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Last week the management of Take-Two Interactive Software, Inc. (NASDAQ:TTWO) made an appearance before investors at the UBS Global Media and Communications Conference in New York City. Nearly every slide in the company’s presentation references its “leading” position in the global gaming market….leading products, leading creative team, leading intellectual property. They also claim an iconic brand and a see themselves as “pioneers” redefining electronic games. It sounds like Take-Two management is trying to take the castle and seize the crown in real life. The kings of old knew that keeping the castle requires defense - in short, a good moat.

Many company management teams claim the so-called “moat.” Surely if such a defensive barrier exists against competition, protecting market share and profitability, financial measures should reveal the competitive advantage. What characteristics do such companies have from a financial standpoint?

First and foremost companies with real moats will be more profitable than the rest of their peers, from at least one level if not all profit measures – gross, operating or net. Some analysts argue that it is not enough to be better than the pack. A real moat would deliver net profits in excess of 15% year after year. That is not the case for Take-Two, which has reported losses in two of the last five years - fiscal years 2009 and 2010. Indeed, Take-Two’s gross profits have been on the decline - from 42.4% in fiscal year 2008 to 39.4% in fiscal year 2011. The company reported a loss again in most recently reported six month period ending September 2011. This was due in part the gross margin which sunk even further to 35.2% compared. This compares to an average gross profit margin of 57% for the balance of the industry in the most recent twelve months and 33% for the last five years. No moat here.

Operating and net profits of course, can be a messy and sometime erratic numbers. Free cash flow figures leave out much of noise made by GAAP accounting treatments such as stock compensation expense that leads to sometimes substantial non-cash operating expenses. A widely used “moat benchmark” is consistent generation of free cash flow in excess of 5% of total sales. Did I mention the two years of net losses? In those same years Take-Two operations used cash, leaving negative free cash flow. Indeed, the company has reported positive free cash flow in only two of the last four fiscal years. Operations consumed cash again in the most recently reported six months ending September 2011, largely due to the capitalization of software development costs and licenses. The rate of capitalization has exceeded amortization of development costs in each of the last four years.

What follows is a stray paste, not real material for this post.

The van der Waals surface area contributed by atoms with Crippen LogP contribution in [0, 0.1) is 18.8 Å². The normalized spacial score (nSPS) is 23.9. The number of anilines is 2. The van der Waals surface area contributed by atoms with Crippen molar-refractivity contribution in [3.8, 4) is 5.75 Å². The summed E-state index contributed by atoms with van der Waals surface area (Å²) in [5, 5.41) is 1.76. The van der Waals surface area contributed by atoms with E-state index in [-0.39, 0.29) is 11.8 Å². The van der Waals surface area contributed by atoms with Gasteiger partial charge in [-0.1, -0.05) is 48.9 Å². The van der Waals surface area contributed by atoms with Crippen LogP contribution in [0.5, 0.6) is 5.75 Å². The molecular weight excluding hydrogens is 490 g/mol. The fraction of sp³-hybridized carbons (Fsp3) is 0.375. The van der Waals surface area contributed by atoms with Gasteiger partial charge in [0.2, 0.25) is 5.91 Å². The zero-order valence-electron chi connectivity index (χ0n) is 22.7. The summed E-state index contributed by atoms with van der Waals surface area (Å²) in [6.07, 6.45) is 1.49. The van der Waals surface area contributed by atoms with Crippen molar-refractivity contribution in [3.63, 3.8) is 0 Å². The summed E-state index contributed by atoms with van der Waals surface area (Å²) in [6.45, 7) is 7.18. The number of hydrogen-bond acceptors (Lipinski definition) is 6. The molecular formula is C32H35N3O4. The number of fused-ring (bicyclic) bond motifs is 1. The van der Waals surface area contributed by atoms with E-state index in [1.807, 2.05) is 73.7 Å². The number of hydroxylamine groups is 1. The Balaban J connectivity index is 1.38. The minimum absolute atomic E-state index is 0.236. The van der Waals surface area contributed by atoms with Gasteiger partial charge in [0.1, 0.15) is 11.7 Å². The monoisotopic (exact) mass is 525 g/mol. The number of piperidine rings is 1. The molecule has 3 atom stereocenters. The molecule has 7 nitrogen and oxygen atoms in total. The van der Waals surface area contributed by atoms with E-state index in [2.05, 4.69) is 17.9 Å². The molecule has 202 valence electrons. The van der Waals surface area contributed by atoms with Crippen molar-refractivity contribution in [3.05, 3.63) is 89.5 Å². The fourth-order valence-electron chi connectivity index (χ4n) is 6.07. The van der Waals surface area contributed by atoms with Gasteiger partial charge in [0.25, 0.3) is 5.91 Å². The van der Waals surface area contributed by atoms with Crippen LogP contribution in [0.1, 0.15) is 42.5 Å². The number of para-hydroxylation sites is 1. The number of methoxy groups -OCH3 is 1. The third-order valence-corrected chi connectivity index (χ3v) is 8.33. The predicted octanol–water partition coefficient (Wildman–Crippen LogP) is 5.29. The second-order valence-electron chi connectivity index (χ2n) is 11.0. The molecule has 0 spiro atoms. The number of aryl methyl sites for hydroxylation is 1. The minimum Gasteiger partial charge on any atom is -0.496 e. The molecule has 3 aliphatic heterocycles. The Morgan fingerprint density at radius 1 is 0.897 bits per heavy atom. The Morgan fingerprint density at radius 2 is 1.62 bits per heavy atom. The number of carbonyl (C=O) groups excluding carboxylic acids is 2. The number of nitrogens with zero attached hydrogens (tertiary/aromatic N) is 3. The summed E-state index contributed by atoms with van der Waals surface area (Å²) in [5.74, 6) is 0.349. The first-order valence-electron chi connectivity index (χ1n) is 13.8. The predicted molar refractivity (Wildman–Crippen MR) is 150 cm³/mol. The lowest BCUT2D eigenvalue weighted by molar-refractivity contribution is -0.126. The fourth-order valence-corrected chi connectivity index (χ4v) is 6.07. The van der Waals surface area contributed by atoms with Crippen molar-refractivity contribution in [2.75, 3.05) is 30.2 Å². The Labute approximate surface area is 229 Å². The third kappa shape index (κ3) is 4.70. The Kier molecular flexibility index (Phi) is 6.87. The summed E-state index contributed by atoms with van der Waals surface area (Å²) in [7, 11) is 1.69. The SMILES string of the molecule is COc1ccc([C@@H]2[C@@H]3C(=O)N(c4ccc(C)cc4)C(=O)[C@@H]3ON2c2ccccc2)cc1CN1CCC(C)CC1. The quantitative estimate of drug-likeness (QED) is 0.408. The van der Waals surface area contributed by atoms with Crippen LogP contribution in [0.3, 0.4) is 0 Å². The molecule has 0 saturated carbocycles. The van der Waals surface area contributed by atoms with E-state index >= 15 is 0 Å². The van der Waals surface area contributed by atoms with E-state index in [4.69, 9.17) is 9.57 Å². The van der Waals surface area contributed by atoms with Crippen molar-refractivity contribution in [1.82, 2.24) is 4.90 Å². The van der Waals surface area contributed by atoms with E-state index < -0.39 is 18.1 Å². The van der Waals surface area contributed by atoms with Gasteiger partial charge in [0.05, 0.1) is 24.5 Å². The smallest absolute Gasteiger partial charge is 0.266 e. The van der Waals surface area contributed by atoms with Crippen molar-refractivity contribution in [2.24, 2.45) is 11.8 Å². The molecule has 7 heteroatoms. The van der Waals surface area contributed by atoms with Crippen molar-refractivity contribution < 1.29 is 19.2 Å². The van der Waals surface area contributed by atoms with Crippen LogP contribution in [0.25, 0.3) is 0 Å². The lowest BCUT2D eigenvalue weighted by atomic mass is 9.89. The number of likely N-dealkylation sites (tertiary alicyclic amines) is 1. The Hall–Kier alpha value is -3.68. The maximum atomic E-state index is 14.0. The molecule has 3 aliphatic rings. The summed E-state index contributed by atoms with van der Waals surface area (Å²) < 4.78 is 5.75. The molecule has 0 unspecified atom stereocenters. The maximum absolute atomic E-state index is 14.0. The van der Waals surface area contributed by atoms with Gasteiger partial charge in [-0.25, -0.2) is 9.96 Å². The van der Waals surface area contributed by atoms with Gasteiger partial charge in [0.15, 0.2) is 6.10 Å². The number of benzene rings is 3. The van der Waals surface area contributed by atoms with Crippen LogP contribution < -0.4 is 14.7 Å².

Profitability is not the only measure of a protected company. The fact that Take-Two has a considerable investment in intellectual property signals the need to consider asset turnover (Sales / Assets). Here Take-Two shines. While the rest of the industry averages Total Asset Turnover of 0.6, Take-Two consistently delivers turnover between 0.7 and 1.1 times. Perhaps we can allow Take-Two management that “pioneer” accolade even if not quite king.

Strong returns on assets and equity also signal the successfully protected competitive position. Obviously, any year in which there is a loss Return on Assets or Return on Equity will be negative. When profitable, Take-Two delivers stronger than average returns. In fiscal year 2011, return on average assets and return on average equity was 5.4% and 8.9%, respectively, well above of the industry averages of 1.6% ROA and 6.8% ROE.

As impressive as that might be confirming outperformance is not enough. Many analyst would argue for at least 10% ROA and 15% ROE in each of the last five fiscal years to confer “moat” bragging rights. Take-Two did achieve a 10.1% ROA in fiscal year 2008 and may be poised to bring returns back to that level now that the economic turmoil has subsided. Likewise, ROE was 17.9% in the same year and is again above the industry average in fiscal year 2011. Also not meeting the high standards of some analysts, we give Take-Two credit for delivering better returns than most in its sector.

Many companies claim strong competitive positions but do not really have a fully defended position or have not been successful in capitalizing on that strength. While there might be a divergence in viewpoint on the strength of Take-Two’s defense against competition, it is clear the company plans to execute opportunistically in the coming months. In announcing the completion of convertible note offering of $250 million early November 2011, management mentioned acquisitions and strategic investments. In my view, $250 million could buy a very nice moat.

Disclaimer: Neither the author of the Small Cap Strategist web log, Crystal Equity Research nor its affiliates have a beneficial interest in the companies mentioned herein.

Source: Does Take-Two Have A Moat?